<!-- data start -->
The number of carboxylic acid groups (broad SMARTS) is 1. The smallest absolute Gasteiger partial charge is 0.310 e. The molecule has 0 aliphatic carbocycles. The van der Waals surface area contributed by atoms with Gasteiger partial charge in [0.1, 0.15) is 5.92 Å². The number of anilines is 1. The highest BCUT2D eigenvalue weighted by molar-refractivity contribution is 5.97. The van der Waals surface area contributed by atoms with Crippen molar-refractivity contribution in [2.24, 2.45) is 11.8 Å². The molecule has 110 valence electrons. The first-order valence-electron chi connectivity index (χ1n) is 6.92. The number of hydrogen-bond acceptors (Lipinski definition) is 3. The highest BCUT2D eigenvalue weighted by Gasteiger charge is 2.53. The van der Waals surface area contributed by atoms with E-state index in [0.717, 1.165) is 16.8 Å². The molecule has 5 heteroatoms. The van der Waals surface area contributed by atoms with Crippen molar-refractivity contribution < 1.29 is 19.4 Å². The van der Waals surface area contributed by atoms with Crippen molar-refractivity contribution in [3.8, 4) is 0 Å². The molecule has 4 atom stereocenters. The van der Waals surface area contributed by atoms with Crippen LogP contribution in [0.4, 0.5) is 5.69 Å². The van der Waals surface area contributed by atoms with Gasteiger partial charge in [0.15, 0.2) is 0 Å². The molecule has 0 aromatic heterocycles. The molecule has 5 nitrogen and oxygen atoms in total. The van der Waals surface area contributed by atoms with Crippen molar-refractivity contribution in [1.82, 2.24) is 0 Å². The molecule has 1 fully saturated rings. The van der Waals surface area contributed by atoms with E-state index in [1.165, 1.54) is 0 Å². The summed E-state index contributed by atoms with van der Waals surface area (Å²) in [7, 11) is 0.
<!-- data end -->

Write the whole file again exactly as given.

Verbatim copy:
The number of carboxylic acid groups (broad SMARTS) is 1. The smallest absolute Gasteiger partial charge is 0.310 e. The molecule has 0 aliphatic carbocycles. The van der Waals surface area contributed by atoms with Gasteiger partial charge in [0.1, 0.15) is 5.92 Å². The number of anilines is 1. The highest BCUT2D eigenvalue weighted by molar-refractivity contribution is 5.97. The van der Waals surface area contributed by atoms with Crippen molar-refractivity contribution in [2.24, 2.45) is 11.8 Å². The molecule has 110 valence electrons. The first-order valence-electron chi connectivity index (χ1n) is 6.92. The number of hydrogen-bond acceptors (Lipinski definition) is 3. The highest BCUT2D eigenvalue weighted by Gasteiger charge is 2.53. The van der Waals surface area contributed by atoms with E-state index in [0.717, 1.165) is 16.8 Å². The molecule has 5 heteroatoms. The van der Waals surface area contributed by atoms with Crippen molar-refractivity contribution < 1.29 is 19.4 Å². The van der Waals surface area contributed by atoms with Crippen molar-refractivity contribution in [3.8, 4) is 0 Å². The molecule has 4 atom stereocenters. The van der Waals surface area contributed by atoms with Crippen LogP contribution in [0.4, 0.5) is 5.69 Å². The van der Waals surface area contributed by atoms with Gasteiger partial charge in [0.15, 0.2) is 0 Å². The molecule has 0 aromatic heterocycles. The molecule has 5 nitrogen and oxygen atoms in total. The van der Waals surface area contributed by atoms with Crippen molar-refractivity contribution in [1.82, 2.24) is 0 Å². The molecule has 1 fully saturated rings. The van der Waals surface area contributed by atoms with E-state index in [1.165, 1.54) is 0 Å². The summed E-state index contributed by atoms with van der Waals surface area (Å²) in [7, 11) is 0.